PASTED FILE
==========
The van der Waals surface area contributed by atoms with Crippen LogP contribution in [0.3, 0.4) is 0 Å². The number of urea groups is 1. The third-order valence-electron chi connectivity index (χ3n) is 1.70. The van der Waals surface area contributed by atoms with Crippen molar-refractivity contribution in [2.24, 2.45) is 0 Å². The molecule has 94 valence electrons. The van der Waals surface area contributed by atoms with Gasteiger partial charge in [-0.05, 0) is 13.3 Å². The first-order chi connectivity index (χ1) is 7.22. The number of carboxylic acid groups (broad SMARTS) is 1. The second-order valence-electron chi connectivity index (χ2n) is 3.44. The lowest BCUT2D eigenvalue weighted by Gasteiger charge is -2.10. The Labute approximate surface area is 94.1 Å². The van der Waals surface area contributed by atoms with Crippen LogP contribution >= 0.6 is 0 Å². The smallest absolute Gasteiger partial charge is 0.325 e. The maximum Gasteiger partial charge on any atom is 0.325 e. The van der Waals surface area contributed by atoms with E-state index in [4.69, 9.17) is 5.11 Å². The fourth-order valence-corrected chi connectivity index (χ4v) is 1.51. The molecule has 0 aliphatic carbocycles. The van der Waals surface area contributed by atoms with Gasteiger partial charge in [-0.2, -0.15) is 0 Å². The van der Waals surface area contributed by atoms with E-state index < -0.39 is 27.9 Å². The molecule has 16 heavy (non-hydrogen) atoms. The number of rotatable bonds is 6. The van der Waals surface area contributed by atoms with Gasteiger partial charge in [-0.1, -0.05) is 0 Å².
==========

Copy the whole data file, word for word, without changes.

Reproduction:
The van der Waals surface area contributed by atoms with Crippen LogP contribution in [0.3, 0.4) is 0 Å². The number of urea groups is 1. The third-order valence-electron chi connectivity index (χ3n) is 1.70. The van der Waals surface area contributed by atoms with Crippen molar-refractivity contribution in [2.24, 2.45) is 0 Å². The molecule has 94 valence electrons. The van der Waals surface area contributed by atoms with Gasteiger partial charge in [-0.05, 0) is 13.3 Å². The first-order chi connectivity index (χ1) is 7.22. The number of carboxylic acid groups (broad SMARTS) is 1. The second-order valence-electron chi connectivity index (χ2n) is 3.44. The lowest BCUT2D eigenvalue weighted by Gasteiger charge is -2.10. The Labute approximate surface area is 94.1 Å². The van der Waals surface area contributed by atoms with Crippen LogP contribution >= 0.6 is 0 Å². The smallest absolute Gasteiger partial charge is 0.325 e. The maximum Gasteiger partial charge on any atom is 0.325 e. The van der Waals surface area contributed by atoms with E-state index in [4.69, 9.17) is 5.11 Å². The fourth-order valence-corrected chi connectivity index (χ4v) is 1.51. The molecule has 0 aliphatic carbocycles. The van der Waals surface area contributed by atoms with Gasteiger partial charge in [-0.2, -0.15) is 0 Å². The van der Waals surface area contributed by atoms with E-state index < -0.39 is 27.9 Å². The molecule has 16 heavy (non-hydrogen) atoms. The number of rotatable bonds is 6. The van der Waals surface area contributed by atoms with Gasteiger partial charge in [-0.1, -0.05) is 0 Å².